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Digital Strategy: Extend your brand’s web presence through mobile content

By Daniel B. Honigman

(NOTE: This article was originally posted on the LoSasso blog.)

According to a recent eMarketer survey, 55% of respondents said they would use their smartphones to interact with digital and social media during the 2012 Olympics, continuing the trend of second-screen television viewing. To extend its broadcast experience, NBC Sports has launched several mobile Olympics-related experiences, including two applications and a mobile-friendly version of its website.

(NOTE: One interesting thing to note, however, is the lack of a calendar in its apps. The calendar does appear, however, on the NBC Olympics mobile website.)

Applications and mobile websites are two pieces of a larger mobile pie, however. Mobile comprises about 15% of all Google searches, and mobile search, of course, ties into content, which (hopefully) lives on a mobile-friendly website.

This said, there’s a good chance your mobile site will acquire new visitors, and serve as a touchpoint for existing customers as well, through e-mail and social media channels.

•    Have something interesting to say, and say it to a mobile audience. 4.7 billion people tuned into the 2008 Beijing Olympics, drawing the largest ever TV audience. With 26 different sports now featured in the Games, there’s something for everyone, and plenty of coverage – and expert analysis – to go around. This content must be featured in a manner that’s mobile, and be interesting enough to be shared when viewers are mobile. Good headlines and lead paragraphs are critical.

•    Organize and present content to be mobile-friendly. Full websites are generally pared down to present key functions that are essential to mobile users. (For NBC, its TV and digital Olympics event calendars are important, so they were included in its mobile site.) Graphic interface elements should be enlarged or icon-ized for touchscreen navigation. And for applications, don’t forget to integrate share functionality (e.g. e-mail, social sharing) with your content.

•    Don’t rely too many on images or video in your mobile experience. Images and videos are key components in any digital content experience, but for mobile, their use should be sprinkled in with written content, or featured in separate image or video galleries. Limit each piece of written content to one or two images or videos. (Don’t forget: videos will usually open up in a separate mobile video application, such as YouTube.)


Digital Strategy

Digital Strategy Quick-Take: Quoted in Forbes article on Digg

Late last week, Forbes’ Jeff Bercovici reached out for my thoughts on Digg’s $500K sale. Digg, once valued at $164 million, was one of the social web’s early driving forces, but had fallen on some tough times in recent years. One of my quotes ended up being included in Jeff’s final article, which you can read here.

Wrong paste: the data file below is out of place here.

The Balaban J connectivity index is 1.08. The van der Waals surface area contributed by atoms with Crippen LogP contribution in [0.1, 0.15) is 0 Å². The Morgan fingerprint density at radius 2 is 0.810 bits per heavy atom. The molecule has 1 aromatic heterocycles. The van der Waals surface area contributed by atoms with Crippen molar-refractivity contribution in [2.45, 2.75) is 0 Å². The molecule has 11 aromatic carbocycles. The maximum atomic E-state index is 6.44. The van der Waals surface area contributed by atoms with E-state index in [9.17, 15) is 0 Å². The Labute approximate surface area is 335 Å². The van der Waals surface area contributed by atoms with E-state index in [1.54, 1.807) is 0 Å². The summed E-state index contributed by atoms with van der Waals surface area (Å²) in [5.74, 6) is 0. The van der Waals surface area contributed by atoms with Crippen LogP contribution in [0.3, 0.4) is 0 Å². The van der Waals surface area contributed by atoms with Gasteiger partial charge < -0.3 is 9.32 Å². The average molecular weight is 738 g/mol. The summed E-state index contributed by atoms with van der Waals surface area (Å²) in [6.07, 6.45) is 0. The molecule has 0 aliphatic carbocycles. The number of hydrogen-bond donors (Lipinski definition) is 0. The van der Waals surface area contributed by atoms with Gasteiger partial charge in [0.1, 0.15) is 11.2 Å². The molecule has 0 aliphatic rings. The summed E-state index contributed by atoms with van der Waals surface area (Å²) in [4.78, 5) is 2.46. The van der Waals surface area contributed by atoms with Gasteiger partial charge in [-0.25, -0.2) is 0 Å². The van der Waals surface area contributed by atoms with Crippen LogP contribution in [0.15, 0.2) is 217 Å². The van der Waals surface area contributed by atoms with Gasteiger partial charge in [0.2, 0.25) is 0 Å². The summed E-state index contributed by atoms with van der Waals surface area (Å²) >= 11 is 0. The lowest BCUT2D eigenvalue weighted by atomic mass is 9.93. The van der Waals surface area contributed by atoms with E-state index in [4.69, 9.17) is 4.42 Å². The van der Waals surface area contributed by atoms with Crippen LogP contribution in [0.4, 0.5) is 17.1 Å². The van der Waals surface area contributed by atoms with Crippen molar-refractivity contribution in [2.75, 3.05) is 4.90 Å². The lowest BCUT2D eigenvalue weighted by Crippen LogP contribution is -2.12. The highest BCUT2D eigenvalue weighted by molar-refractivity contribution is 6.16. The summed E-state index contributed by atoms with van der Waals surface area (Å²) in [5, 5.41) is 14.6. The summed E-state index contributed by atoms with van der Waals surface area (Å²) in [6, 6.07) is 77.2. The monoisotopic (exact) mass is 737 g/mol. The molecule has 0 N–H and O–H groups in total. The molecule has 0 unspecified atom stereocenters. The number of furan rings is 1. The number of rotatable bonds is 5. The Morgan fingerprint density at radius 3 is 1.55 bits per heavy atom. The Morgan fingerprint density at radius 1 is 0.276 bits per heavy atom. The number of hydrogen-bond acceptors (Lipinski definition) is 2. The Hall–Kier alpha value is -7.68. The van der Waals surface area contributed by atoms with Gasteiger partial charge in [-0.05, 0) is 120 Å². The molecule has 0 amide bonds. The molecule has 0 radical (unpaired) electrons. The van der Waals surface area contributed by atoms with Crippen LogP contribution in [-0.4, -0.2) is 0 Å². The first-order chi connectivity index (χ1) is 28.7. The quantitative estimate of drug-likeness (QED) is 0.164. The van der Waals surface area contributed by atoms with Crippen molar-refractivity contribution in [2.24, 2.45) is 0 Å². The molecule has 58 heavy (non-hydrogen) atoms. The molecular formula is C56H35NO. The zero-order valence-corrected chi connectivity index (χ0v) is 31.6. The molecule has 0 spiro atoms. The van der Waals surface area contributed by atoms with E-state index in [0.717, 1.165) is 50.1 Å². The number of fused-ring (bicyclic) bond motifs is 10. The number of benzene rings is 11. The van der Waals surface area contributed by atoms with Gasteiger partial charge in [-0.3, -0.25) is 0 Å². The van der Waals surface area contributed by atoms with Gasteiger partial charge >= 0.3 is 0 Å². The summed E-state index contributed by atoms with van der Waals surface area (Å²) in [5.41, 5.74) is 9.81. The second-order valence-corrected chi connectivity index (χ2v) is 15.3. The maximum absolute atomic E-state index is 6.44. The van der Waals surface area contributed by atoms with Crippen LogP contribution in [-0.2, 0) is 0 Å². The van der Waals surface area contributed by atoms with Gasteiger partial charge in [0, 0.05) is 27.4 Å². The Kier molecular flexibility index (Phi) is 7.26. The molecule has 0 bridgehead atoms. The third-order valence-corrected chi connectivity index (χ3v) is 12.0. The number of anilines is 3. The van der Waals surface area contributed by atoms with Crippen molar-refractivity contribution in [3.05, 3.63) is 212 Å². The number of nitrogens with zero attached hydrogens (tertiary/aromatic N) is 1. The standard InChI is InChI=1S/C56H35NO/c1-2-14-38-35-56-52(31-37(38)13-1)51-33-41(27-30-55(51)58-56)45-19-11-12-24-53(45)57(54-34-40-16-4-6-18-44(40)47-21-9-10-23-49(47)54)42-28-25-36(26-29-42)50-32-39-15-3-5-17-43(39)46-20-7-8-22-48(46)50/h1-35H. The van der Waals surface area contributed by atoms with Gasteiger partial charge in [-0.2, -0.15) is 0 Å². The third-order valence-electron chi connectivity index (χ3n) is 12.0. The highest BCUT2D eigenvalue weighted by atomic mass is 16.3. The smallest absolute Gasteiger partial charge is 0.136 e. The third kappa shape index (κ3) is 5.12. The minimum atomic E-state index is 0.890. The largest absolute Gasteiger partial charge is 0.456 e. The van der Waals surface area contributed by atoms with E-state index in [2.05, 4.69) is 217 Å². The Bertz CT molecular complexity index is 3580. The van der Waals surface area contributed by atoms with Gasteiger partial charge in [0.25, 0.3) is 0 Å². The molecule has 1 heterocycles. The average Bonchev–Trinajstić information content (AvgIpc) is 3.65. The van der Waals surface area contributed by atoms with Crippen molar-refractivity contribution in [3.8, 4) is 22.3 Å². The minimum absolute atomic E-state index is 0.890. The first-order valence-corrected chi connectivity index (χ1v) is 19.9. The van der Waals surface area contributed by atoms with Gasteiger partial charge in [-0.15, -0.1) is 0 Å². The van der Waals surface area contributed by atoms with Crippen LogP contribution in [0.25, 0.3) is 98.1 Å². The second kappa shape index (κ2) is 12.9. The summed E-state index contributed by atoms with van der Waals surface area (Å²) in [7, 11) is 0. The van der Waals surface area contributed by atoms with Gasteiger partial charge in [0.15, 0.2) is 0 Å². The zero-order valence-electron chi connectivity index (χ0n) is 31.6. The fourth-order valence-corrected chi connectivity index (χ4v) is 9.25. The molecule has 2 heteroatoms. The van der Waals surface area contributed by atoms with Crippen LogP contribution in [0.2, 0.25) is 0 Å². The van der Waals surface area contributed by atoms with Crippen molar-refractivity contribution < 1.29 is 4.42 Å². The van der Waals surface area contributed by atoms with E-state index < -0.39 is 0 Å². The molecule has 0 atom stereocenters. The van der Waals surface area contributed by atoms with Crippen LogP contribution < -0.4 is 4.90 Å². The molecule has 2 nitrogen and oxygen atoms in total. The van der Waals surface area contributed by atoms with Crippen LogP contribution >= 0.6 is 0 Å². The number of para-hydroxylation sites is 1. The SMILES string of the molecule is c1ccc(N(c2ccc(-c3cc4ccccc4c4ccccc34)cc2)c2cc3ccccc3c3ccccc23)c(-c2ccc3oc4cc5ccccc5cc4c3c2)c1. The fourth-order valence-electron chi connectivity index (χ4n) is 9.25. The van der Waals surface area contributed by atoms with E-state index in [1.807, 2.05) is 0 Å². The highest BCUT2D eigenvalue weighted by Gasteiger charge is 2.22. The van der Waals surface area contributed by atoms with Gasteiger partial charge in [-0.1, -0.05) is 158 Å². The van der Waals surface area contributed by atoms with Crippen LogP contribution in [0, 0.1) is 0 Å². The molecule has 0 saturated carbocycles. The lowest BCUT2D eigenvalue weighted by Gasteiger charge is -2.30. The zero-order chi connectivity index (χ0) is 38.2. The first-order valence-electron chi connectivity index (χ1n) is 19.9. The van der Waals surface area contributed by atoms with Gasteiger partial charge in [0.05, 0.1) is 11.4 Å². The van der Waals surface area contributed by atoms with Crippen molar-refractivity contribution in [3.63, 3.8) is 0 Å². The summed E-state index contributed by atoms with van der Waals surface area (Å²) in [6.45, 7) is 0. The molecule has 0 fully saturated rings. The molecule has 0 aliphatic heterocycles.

When I was in the news business, part of my role was to determine how to build community around – and drive traffic from – sites such as Facebook, Twitter, Digg and others. I had the pleasure of meeting some great people along the way, including some Digg “power users” that were also quoted in the story.

All types of businesses – digital or not – can take two lessons from Digg’s demise:

  • Don’t ignore your core customer (or user) base. Maintain an open dialogue with your customers, even if you’re riding high on your success. When you ask for their feedback, have every intention of utilizing it, or at the very least, listening to them.
  • Market to your customers that use the product most. As companies evolve, they try to reach new audiences and customers. This is fine, but don’t do it at the expense of the ones that have supported you in the past.
  • Don’t give your customers a reason to leave. If your company sells one product or service, make sure you’re the best. In the article, I made the point that Facebook can get away with many of its changes because so many people use it for different things: photo sharing, status updates, games and more. Digg did one thing, really, but ended up losing out to its competitors because it didn’t value its core community. Once Digg changed its core product, it just wasn’t as good as its competitors, who were more than happy to claim Digg’s customers.

What else can brands take away from Digg? Please leave your thoughts as comments below!

(NOTE: This post was originally published on the LoSasso blog.)

Daniel B. Honigman

Digital Strategy